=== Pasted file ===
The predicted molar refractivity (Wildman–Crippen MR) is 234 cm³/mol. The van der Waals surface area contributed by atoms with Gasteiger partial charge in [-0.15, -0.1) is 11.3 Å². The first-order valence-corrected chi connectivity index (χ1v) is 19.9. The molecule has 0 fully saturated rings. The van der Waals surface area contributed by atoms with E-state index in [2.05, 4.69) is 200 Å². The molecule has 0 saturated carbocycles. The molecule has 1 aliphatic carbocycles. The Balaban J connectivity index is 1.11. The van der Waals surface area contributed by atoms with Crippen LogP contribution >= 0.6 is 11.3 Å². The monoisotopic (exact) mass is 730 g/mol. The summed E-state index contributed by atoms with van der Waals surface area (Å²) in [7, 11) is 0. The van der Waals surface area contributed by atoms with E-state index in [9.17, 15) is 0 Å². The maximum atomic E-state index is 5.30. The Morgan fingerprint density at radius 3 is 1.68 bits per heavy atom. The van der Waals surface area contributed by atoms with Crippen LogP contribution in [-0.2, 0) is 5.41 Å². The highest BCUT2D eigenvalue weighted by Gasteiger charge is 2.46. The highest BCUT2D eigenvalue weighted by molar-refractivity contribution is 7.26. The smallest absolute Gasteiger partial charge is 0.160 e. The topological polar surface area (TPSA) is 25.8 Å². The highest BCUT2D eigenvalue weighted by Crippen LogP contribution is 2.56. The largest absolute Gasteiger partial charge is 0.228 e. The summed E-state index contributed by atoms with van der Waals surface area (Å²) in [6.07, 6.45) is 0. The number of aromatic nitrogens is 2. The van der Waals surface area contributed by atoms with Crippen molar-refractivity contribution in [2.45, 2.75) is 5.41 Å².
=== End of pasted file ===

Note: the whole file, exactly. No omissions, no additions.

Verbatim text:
The predicted molar refractivity (Wildman–Crippen MR) is 234 cm³/mol. The van der Waals surface area contributed by atoms with Gasteiger partial charge in [-0.15, -0.1) is 11.3 Å². The first-order valence-corrected chi connectivity index (χ1v) is 19.9. The molecule has 0 fully saturated rings. The van der Waals surface area contributed by atoms with E-state index in [2.05, 4.69) is 200 Å². The molecule has 0 saturated carbocycles. The molecule has 1 aliphatic carbocycles. The Balaban J connectivity index is 1.11. The van der Waals surface area contributed by atoms with Crippen LogP contribution >= 0.6 is 11.3 Å². The monoisotopic (exact) mass is 730 g/mol. The summed E-state index contributed by atoms with van der Waals surface area (Å²) in [7, 11) is 0. The van der Waals surface area contributed by atoms with E-state index in [9.17, 15) is 0 Å². The maximum atomic E-state index is 5.30. The Morgan fingerprint density at radius 3 is 1.68 bits per heavy atom. The van der Waals surface area contributed by atoms with Crippen LogP contribution in [-0.2, 0) is 5.41 Å². The highest BCUT2D eigenvalue weighted by Gasteiger charge is 2.46. The highest BCUT2D eigenvalue weighted by molar-refractivity contribution is 7.26. The smallest absolute Gasteiger partial charge is 0.160 e. The topological polar surface area (TPSA) is 25.8 Å². The highest BCUT2D eigenvalue weighted by Crippen LogP contribution is 2.56. The largest absolute Gasteiger partial charge is 0.228 e. The summed E-state index contributed by atoms with van der Waals surface area (Å²) in [6.07, 6.45) is 0. The number of aromatic nitrogens is 2. The van der Waals surface area contributed by atoms with Crippen molar-refractivity contribution in [2.45, 2.75) is 5.41 Å².